St. Patrick kept the sabbath

St. Patrick kept Saturday as the sabbath.  During the first century the Roman Empire did not extend into Scotland and Ireland.  The Roman Empire made several attempts to conquer Scotland to no avail.  The Romans eventually build a wall between Scotland and England called Adrian Wall.  Remnants of that wall are still present today.  Therefore the beliefs of the early Catholic Church did not get infiltrated into Scotland and Ireland until must later in History.  Below are 4 Historical references proving that Saturday not Sunday was kept as the day of worship in Ireland and Scotland

1) Historian A. C. Flick writes:
“The Celts used a Latin Bible unlike the Vulgate, and kept Saturday as a day of rest, with special religious services on Sunday.”
The Rise of the Medieval Church, page 237, Flick.
2)
“It seems to have been customary in the Celtic churches of early times, in Ireland as well as Scotland, to keep Saturday, the Jewish Sabbath, as a day of rest from labor. They obeyed the fourth commandment literally upon the seventh day of the week.”
The Church in Scotland, page140, James C. Moffatt, D.D.
 3) “In this latter instance they seemed to have followed a custom of which we find traces in the early monastic church of Ireland by which they held Saturday to be the Sabbath on which they rested from all their labours.”
Adamnan Life of St. Columba, page 96), W.T. Skene
4) From the Catholic historian, T. Ratcliffe Barnett, on the Catholic queen of Scotland: “In this matter the Scots had perhaps kept up the traditional usage of the ancient Irish Church WHICH OBSERVED SATURDAY INSTEAD OF SUNDAY AS THE DAY OF REST.”

  St Patrick was not Catholic

St Patrick was not a Catholic, in fact during his life time he had several conflicts with the Catholic Church. Patrick lived 100 years at least after the Council Nicaea and he condemned its teaching.  The Council of Nicaea setup Sunday as the sabbath day and stopped Saturday worship.  It also incorporated many pagan traditions into the Roman church.  Before the Council of Nicaea even the Roman Empire kept the seventh day sabbath.  When the pope sent a Bishop to Ireland, Patrick refused to bow to him.[1]  In fact the Pope Boniface condemned the Scotish and Irish for allowing their priest to marry.  In fact allowing the priest to marry was major bone of contention between the Catholic Church and Ireland.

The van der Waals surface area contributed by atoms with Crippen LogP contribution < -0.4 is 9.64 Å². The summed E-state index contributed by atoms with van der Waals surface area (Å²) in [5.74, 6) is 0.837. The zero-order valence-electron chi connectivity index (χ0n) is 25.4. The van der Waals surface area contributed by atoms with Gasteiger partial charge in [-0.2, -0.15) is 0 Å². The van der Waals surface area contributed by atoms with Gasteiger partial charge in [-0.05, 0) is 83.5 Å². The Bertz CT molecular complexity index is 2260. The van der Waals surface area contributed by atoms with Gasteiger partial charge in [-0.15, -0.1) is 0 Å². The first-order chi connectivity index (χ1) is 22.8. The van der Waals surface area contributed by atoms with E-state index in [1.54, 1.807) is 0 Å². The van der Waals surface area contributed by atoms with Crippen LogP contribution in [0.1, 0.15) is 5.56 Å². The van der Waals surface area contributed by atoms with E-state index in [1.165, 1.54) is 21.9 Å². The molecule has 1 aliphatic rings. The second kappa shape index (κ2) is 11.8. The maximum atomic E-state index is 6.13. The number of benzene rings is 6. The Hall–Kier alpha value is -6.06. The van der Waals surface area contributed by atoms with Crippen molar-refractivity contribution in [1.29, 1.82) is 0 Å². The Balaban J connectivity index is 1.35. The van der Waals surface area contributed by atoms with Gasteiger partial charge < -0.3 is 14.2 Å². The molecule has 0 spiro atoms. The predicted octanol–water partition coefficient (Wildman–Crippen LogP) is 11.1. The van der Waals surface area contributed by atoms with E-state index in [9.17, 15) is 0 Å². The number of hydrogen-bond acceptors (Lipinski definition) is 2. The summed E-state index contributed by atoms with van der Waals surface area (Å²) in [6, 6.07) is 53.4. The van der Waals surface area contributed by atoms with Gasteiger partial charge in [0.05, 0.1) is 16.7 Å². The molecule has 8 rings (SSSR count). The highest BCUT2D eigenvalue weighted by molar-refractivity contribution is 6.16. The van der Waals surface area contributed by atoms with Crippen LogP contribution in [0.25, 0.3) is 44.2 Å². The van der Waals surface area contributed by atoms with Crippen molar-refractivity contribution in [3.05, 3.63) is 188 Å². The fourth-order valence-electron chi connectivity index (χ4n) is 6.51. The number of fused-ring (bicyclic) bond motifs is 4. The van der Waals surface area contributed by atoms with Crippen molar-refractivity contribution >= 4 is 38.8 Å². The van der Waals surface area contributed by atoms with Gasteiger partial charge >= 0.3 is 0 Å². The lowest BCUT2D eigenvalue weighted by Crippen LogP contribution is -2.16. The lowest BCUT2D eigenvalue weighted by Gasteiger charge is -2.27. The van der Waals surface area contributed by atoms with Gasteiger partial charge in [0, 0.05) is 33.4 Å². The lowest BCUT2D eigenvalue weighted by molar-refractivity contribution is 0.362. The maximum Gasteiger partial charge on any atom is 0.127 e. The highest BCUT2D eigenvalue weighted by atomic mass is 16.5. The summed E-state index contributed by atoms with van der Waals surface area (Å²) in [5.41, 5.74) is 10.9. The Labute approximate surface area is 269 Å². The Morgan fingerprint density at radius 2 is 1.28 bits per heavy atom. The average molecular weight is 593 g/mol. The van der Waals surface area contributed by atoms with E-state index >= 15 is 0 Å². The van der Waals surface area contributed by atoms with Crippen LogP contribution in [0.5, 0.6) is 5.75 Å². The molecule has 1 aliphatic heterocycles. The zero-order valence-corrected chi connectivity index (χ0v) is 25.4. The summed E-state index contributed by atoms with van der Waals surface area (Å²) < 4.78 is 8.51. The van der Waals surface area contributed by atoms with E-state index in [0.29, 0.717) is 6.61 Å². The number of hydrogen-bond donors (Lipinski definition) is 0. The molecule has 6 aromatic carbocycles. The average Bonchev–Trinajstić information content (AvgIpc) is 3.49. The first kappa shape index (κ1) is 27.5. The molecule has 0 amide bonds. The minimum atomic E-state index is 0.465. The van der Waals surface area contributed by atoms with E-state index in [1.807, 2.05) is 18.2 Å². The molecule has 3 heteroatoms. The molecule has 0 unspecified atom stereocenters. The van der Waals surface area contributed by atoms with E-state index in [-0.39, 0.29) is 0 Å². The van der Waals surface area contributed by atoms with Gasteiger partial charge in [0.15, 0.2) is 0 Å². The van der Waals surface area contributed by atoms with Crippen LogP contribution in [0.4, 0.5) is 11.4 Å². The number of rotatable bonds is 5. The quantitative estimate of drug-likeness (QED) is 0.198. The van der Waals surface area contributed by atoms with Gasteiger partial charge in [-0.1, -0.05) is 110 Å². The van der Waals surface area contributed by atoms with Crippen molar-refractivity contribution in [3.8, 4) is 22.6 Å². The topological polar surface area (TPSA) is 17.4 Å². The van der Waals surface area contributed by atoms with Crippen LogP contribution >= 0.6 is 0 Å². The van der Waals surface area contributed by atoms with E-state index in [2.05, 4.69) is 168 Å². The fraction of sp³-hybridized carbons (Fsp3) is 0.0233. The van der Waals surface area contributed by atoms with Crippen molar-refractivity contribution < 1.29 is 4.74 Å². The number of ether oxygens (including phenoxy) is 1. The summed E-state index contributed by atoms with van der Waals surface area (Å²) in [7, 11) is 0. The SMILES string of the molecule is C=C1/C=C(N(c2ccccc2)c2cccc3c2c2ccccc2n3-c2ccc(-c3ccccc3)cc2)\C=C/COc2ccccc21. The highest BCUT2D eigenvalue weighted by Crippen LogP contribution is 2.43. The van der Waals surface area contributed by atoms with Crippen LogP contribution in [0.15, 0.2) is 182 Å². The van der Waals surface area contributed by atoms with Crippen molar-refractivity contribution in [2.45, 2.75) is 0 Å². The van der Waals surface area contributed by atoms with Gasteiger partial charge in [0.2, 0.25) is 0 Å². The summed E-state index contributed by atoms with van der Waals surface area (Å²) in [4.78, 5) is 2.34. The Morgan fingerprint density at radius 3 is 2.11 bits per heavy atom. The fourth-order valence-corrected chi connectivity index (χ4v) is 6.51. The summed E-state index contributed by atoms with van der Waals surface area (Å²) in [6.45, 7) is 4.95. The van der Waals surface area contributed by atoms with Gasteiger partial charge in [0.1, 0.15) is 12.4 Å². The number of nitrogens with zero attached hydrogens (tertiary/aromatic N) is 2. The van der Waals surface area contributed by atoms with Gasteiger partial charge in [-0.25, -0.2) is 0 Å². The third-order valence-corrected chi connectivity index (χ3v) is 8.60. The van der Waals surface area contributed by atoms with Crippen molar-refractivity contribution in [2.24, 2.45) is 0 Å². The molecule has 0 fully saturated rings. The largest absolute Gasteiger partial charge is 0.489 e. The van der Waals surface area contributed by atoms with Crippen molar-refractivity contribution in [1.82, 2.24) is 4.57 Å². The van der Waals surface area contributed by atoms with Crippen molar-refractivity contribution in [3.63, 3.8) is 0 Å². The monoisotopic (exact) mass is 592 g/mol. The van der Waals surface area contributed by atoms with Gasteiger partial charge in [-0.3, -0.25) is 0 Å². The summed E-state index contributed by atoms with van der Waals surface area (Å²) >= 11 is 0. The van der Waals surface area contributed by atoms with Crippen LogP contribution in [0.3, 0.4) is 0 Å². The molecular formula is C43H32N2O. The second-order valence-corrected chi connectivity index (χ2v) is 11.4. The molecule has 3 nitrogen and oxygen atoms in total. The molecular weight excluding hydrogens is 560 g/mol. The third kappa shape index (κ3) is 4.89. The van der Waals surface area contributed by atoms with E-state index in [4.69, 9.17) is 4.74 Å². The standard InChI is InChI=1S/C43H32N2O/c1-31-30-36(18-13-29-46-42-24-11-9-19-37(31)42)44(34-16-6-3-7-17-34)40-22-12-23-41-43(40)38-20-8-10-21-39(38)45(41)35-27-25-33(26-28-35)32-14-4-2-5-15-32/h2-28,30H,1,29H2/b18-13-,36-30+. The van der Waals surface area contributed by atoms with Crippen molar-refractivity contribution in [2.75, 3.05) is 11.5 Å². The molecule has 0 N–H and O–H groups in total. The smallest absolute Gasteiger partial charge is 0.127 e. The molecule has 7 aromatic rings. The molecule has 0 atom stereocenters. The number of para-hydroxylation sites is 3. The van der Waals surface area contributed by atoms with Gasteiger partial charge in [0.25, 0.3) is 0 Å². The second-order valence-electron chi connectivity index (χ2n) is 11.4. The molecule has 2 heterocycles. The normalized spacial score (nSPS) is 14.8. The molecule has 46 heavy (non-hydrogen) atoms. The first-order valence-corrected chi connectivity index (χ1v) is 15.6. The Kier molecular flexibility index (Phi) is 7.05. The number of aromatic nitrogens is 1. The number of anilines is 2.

“The monks sent to England (in 596 A.D.) by Pope Gregory the Great soon came to see that the Celtic Church differed from theirs in many respects…Augustine himself (a Benedictine abbot)…held several conferences with the Christian Celts in order to accomplish the difficult task of their subjugation (submission) to Roman authority…The Celts permitted their priests to marry, the Romans forbade it. The Celts used a different mode of baptism (i.e., true baptism: immersion) from that of the Romans…The Celts held their own councils and enacted their own laws, independent of Rome. The Celts used a Latin Bible (i.e., the Itala) unlike the (Roman Catholic’s Latin) Vulgate, and kept Saturday as a day of rest.”
The Rise of the Medieval Church, page 236-237, Flick.

Therefore it is plain to see that the Catholic Church invented false history about St Patrick trying to proof he was a Catholic priest.  But history does not back that up.  However there was a papal hero –Palladius, who name was also Patrick.  He was sent from Rome to Ireland.[2]

[1] Ecclesiastical History of Ireland, vol. 1, pp. 12-15, Killen.
[2] St. Patrick, His Life and Teaching, page 33, note 1, Newell.

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3 comments on “St. Patrick kept the sabbath

  1. Thank you for great information on the sabbatarian primitive Chirch of God. I am following the Sunday movement in Europe, as the beast prepares to enforce its mark. It’s identity includes counterfeits of the (plural) sabbaths of Exodus 31 which identify the people of God. Any news on this is welcome.

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